Russell McCulley reviews recent developments and talking points in the offshore communications arena.
Florida-based Harris Corporation followed its summer 2010, $525 million acquisition of CapRock Communications with the purchase of Schlumberger's Global Connectivity Services (GCS) in November, signaling a major push by the communications giant into the offshore oil & gas and maritime markets.
The $397.5 million acquisition of the GCS business from Schlumberger Information Solutions 'significantly expands our position as a global provider of mission critical, end to end managed satellite communications solutions' and strengthens Harris' strategy of capturing a larger share of business among 'an expanding list of vertical growth markets,' Harris chairman, president and CEO Howard Lance said in a November conference call.
The combined businesses will operate as Harris CapRock Communications, to be headed by former CapRock CEO Peter Shaper. The business unit will have some 220 field technicians stationed throughout the world.
Lance said the company expects worldwide demand for commercial satellite services to exceed $8 billion per year by 2015, with much of the demand coming from the energy and maritime sectors.
In late October, CapRock announced it had completed the rollout of iDirect's next-generation Evolution platform on more than 300 of its clients' vessels in the Gulf of Mexico. Evolution is built on the DVB-S2 broadcasting standard with adaptive coding and modulation and allows customers to set bandwidth priorities at the application level – for example, programming a critical monitoring function at one location to take precedence over personal e-mail usage at another, Caprock said. The product is designed to provide bandwidth efficiency gains and improved link availability in adverse weather.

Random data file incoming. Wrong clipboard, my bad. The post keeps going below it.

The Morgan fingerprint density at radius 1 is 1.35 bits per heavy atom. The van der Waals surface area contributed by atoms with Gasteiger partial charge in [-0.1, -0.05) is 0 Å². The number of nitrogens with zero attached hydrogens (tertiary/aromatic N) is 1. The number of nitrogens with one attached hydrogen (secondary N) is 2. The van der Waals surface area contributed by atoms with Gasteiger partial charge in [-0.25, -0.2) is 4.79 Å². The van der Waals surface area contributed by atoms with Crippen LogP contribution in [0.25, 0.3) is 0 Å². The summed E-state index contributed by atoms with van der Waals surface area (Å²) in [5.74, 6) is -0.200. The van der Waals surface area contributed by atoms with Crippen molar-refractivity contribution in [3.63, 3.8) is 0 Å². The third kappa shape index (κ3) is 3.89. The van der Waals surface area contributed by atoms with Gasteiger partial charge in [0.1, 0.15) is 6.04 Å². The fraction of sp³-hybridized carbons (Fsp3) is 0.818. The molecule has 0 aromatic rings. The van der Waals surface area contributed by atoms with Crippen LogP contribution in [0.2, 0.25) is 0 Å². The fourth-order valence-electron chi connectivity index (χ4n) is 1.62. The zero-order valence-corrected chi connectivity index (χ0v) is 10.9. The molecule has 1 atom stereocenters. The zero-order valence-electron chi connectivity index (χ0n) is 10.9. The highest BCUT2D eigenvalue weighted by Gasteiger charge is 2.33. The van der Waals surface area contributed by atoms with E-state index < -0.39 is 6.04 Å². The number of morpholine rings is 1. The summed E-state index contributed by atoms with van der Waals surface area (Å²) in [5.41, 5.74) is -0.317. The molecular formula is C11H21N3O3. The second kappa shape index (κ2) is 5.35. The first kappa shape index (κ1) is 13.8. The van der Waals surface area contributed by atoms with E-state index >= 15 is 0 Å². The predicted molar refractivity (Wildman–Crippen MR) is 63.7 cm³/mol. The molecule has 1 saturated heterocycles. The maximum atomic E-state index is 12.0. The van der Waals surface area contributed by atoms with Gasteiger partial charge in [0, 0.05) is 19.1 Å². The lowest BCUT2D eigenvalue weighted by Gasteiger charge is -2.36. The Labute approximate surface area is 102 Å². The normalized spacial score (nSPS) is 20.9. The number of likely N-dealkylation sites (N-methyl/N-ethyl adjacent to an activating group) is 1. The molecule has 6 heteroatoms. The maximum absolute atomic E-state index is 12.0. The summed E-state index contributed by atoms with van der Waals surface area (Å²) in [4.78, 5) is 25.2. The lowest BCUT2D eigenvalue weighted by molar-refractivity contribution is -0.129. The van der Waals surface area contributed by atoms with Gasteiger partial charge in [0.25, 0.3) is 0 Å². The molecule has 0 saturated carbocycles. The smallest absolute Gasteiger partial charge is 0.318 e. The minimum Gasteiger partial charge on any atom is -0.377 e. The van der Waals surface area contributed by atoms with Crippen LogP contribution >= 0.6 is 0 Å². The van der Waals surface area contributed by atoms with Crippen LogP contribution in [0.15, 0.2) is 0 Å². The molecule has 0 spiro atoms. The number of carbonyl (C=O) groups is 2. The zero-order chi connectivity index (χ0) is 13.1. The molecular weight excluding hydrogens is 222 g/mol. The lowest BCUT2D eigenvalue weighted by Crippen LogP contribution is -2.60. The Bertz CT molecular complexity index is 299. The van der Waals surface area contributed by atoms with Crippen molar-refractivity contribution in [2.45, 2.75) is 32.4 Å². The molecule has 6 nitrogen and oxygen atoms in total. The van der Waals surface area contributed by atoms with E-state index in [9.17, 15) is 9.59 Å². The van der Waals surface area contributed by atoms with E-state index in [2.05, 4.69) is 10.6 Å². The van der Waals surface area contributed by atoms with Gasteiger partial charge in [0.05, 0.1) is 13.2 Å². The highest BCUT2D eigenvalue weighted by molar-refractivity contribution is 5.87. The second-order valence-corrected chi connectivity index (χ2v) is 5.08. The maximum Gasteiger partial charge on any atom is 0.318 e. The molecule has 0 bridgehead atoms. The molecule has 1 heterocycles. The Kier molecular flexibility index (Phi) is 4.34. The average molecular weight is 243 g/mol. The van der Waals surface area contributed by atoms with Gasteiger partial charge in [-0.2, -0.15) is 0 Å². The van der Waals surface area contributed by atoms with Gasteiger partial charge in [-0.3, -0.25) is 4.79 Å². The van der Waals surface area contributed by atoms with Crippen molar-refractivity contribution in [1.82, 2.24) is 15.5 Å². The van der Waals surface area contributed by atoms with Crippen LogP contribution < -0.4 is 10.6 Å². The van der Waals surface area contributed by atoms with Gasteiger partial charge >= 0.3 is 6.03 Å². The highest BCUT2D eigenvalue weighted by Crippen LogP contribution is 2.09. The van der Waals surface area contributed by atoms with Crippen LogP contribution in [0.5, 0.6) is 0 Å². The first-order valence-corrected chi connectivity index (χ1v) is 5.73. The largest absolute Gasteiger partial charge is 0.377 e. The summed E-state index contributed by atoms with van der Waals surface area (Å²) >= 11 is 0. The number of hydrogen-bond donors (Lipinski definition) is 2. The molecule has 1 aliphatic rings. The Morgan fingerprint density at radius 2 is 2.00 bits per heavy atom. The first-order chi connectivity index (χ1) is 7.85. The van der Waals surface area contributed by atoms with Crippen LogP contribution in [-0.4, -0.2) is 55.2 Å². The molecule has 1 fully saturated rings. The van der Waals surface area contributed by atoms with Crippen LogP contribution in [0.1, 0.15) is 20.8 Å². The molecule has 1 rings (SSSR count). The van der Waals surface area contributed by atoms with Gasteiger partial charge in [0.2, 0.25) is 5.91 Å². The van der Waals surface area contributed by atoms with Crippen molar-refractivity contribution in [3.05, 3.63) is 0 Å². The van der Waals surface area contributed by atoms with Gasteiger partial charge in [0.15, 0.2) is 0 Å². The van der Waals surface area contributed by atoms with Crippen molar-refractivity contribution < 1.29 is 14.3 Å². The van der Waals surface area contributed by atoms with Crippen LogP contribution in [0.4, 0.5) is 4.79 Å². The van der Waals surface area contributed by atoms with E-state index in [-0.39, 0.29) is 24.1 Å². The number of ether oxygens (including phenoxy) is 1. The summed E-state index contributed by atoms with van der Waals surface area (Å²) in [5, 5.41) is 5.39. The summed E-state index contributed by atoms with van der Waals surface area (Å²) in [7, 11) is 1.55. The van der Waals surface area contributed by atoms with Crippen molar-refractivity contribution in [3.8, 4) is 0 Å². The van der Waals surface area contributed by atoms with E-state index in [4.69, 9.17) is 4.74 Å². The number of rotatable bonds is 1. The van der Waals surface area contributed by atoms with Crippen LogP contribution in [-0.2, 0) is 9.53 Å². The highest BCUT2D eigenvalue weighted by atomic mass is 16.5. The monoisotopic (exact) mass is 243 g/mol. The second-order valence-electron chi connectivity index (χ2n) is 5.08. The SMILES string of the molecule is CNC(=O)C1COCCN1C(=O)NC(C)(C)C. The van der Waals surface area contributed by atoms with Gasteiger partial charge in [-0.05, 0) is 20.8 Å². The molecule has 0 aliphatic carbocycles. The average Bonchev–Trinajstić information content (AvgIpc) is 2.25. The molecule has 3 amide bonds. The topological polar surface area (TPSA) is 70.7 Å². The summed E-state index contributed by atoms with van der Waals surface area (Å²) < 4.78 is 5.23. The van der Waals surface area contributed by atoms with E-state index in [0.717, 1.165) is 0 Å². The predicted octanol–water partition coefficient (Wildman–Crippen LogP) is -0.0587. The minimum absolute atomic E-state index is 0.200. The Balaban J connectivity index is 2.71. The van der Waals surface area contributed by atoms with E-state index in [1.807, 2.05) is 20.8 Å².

'Drilling contractors and fleet operators need to securely support the applications and data needs of multiple parties onboard their assets and make sure vessels can move from one location to the next seamlessly. This requires greater bandwidth utilization,' said Ron Wagnon, CapRock VP and general manager of North America.
Offshore off limits
Maritime satellite communications provider Marlink introduced its own solution for bandwidth control at the recent Offshore Communications conference in Houston. Dubbed @SEAwebControl, the technology provides bandwidth for crew comfort without cutting into mission critical needs.
Marlink's solution blocks access to 'harmful and inappropriate' Web sites and restricts access to bandwidthchewing services, increasing efficiency of a client's communications network. The @SEAwebControl service also ensures that users are compliant with a vessel operator's Internet usage policy by guarding against malicious sites and inappropriate content. If a restricted site is accessed, the service immediately redirects the user to a Marlink site that provides information about the usage violation.
'Access to inappropriate or potentially harmful websites is blocked, protecting the network from phishing attacks and malware such as spyware or objectionable content,' said Marlink CEO Tore Morten Olsen. 'In addition, the service eliminates bandwidth consuming services such as peer-to-peer traffic, increasing efficiency of bandwidth usage.'
The company offers three levels of content and bandwidth control, as well as customized filters to meet specific requirements. Vessel operators can opt to route all LANs onboard through the @SEAwebControl server or select individual networks. The service is available to all VSAT customers and requires no installation of additional equipment.
Better Gulf backbone
Following up on a two-year, $5.2 million agreement to increase IP communications for oil & gas companies, Stratos Global and Alcatel- Lucent announced in 4Q 2010 that the companies are working together to boost IP connectivity between rigs, platforms and offshore vessels in the Gulf of Mexico by bringing IP/MPLS to the Stratos backbone network.